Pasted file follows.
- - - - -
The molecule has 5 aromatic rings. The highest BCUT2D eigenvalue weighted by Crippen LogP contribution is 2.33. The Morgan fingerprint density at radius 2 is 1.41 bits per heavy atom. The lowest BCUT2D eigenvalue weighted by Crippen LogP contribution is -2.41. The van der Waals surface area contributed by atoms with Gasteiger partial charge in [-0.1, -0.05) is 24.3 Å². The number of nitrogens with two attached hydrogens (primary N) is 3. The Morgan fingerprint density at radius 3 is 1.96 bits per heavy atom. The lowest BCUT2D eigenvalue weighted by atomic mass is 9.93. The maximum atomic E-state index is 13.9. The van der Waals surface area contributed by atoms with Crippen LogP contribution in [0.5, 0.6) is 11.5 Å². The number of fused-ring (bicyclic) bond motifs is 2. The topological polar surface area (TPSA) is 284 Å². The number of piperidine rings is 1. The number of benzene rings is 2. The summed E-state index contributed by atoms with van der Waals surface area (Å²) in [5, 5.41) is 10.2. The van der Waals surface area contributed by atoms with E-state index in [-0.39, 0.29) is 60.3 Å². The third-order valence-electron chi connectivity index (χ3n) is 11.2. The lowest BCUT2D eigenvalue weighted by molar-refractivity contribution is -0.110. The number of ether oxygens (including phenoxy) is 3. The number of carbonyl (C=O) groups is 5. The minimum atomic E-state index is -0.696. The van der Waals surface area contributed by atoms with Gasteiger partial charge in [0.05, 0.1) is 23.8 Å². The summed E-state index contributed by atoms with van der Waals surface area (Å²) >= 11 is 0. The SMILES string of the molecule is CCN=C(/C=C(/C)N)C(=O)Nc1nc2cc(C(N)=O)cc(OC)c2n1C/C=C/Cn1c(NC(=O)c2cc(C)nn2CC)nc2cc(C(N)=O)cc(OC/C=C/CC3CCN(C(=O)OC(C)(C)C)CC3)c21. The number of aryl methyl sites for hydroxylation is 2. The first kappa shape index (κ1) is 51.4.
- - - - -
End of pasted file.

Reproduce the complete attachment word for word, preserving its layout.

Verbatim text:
The molecule has 5 aromatic rings. The highest BCUT2D eigenvalue weighted by Crippen LogP contribution is 2.33. The Morgan fingerprint density at radius 2 is 1.41 bits per heavy atom. The lowest BCUT2D eigenvalue weighted by Crippen LogP contribution is -2.41. The van der Waals surface area contributed by atoms with Gasteiger partial charge in [-0.1, -0.05) is 24.3 Å². The number of nitrogens with two attached hydrogens (primary N) is 3. The Morgan fingerprint density at radius 3 is 1.96 bits per heavy atom. The lowest BCUT2D eigenvalue weighted by atomic mass is 9.93. The maximum atomic E-state index is 13.9. The van der Waals surface area contributed by atoms with Crippen LogP contribution in [0.5, 0.6) is 11.5 Å². The number of fused-ring (bicyclic) bond motifs is 2. The topological polar surface area (TPSA) is 284 Å². The number of piperidine rings is 1. The number of benzene rings is 2. The summed E-state index contributed by atoms with van der Waals surface area (Å²) in [5, 5.41) is 10.2. The van der Waals surface area contributed by atoms with E-state index in [-0.39, 0.29) is 60.3 Å². The third-order valence-electron chi connectivity index (χ3n) is 11.2. The lowest BCUT2D eigenvalue weighted by molar-refractivity contribution is -0.110. The number of ether oxygens (including phenoxy) is 3. The number of carbonyl (C=O) groups is 5. The minimum atomic E-state index is -0.696. The van der Waals surface area contributed by atoms with Gasteiger partial charge in [0.05, 0.1) is 23.8 Å². The summed E-state index contributed by atoms with van der Waals surface area (Å²) >= 11 is 0. The SMILES string of the molecule is CCN=C(/C=C(/C)N)C(=O)Nc1nc2cc(C(N)=O)cc(OC)c2n1C/C=C/Cn1c(NC(=O)c2cc(C)nn2CC)nc2cc(C(N)=O)cc(OC/C=C/CC3CCN(C(=O)OC(C)(C)C)CC3)c21. The number of aryl methyl sites for hydroxylation is 2. The first kappa shape index (κ1) is 51.4.